For a flat edge, take a cross of strips and fold it down to create a straight edge. Tuck the ends of the strips into the basket weave (you can cut off any excess that pokes through).

Ta-da! You can sew a chain stitch or tie a ribbon around the top if you want it to be a little more hard-wearing.


For different widths of basket (larger diameter), use more strips – e.g. a 12 by 12 square on the base. For a taller basket, use longer strips. There are so many uses for pots/baskets: a pot holder, a fruit bowl, a wine bottle holder…

To learn how to weave, contact Bridget who makes lovely baskets and structures with willow, reed and recycled materials on bcoatalen@yahoo.com or look out for a skillshare through Transition Town Totnes!


Upcycled CD coasters

These were quick and easy! Sorting through a box, I found a stack of old computer and backup discs to be upcycled. I do need some coasters, although I might donate these to Totnes Transition Town’s stall at Santa Sunday on Dec 15th (Civic Hall, Totnes).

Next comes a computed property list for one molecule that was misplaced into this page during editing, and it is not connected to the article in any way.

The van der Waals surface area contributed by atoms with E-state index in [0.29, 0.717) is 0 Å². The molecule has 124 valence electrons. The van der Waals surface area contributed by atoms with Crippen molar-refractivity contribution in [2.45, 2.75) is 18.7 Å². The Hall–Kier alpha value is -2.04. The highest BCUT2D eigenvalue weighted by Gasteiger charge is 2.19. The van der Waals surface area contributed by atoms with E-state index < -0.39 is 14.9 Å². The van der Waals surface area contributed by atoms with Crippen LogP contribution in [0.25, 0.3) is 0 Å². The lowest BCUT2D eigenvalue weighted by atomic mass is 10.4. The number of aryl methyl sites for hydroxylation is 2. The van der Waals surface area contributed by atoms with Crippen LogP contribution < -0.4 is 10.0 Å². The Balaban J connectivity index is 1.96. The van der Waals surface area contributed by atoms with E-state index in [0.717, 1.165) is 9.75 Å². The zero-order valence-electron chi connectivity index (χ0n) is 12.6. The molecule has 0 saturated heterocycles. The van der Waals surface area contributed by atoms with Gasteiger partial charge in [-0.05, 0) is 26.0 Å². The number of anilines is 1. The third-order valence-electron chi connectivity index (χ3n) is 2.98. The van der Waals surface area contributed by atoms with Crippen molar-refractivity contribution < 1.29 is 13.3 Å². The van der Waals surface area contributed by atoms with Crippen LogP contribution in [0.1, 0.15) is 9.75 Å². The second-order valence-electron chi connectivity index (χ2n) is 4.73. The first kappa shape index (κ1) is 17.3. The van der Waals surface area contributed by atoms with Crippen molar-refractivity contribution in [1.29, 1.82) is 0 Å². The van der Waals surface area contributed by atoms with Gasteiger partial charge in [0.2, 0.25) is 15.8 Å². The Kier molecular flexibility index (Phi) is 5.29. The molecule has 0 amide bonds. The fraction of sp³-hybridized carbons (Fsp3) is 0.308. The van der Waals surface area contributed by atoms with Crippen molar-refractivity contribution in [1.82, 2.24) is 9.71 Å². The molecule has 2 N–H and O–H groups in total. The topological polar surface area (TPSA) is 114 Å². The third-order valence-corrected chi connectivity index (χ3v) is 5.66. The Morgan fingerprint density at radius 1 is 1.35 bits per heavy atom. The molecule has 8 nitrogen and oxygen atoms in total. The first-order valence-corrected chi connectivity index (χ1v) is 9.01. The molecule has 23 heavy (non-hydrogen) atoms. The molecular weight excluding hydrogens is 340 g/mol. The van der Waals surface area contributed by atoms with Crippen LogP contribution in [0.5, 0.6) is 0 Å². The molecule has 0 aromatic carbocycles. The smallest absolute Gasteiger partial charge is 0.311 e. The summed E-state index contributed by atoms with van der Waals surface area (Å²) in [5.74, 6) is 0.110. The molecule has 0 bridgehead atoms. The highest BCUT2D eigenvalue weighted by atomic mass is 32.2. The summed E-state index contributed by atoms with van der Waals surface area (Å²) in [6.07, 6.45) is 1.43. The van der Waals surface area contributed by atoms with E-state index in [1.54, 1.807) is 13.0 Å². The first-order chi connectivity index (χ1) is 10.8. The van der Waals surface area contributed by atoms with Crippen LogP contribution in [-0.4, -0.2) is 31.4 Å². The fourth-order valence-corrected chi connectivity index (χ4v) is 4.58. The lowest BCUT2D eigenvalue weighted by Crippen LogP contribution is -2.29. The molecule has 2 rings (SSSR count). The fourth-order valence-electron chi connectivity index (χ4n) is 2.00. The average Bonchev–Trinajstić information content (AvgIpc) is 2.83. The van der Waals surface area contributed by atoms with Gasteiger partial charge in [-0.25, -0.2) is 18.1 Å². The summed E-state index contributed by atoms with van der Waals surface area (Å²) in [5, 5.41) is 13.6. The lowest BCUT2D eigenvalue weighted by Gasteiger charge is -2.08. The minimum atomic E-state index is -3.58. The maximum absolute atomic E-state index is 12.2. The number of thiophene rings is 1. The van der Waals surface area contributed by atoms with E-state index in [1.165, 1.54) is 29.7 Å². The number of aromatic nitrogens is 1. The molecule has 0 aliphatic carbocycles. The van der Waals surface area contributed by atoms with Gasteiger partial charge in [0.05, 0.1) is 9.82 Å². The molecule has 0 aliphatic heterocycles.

– old CDs/DVDs
– glue (I used PVA – I’ll see how resilient this is)
– paper for covering
– paintbrush

I glued 3 CDs in a stack, to give the coaster a little height. Tracing around a CD, I then cut out discs of paper to decorate the coasters with. I had this great piece of fairtrade paper which I used as a wall decoration in NZ, but had been torn in two. I love the teal and silver and the hand print is fab for a coaster! The trick to making the paper tea/wine/water resistant is to paint it with 2-3 coats of slightly watered down PVA, which dries into a slightly glossy coating.

The glue’s still a bit wet on these, but I’ll update this post with a photo of the stack – I made 6 – once they’re fully dry.

Recycled Christmas wreath

Apologies for the lack of post yesterday – it was a busy day! I made this but didn’t have time to blog.

We don’t have many Christmas decorations, and we didn’t have a wreath. I saw a paper wreath online made from beautiful old, discoloured book pages but I didn’t have anything I was willing to tear apart. However there were some magazines I’d put in the recycling, and three food magazines with vibrant pictures which were ideal!



– three magazines (for a 40cm diameter wreath)
– a ring of tough cardboard
– a stapler
– decorations (optional) e.g. ribbons, baubles, pinecones, etc.

For each paper ‘ruffle’ in the wreath, I tore each magazine page in two lengthwise, crumpled each strip, straightened them out and then rolled (lightly folded) them into four.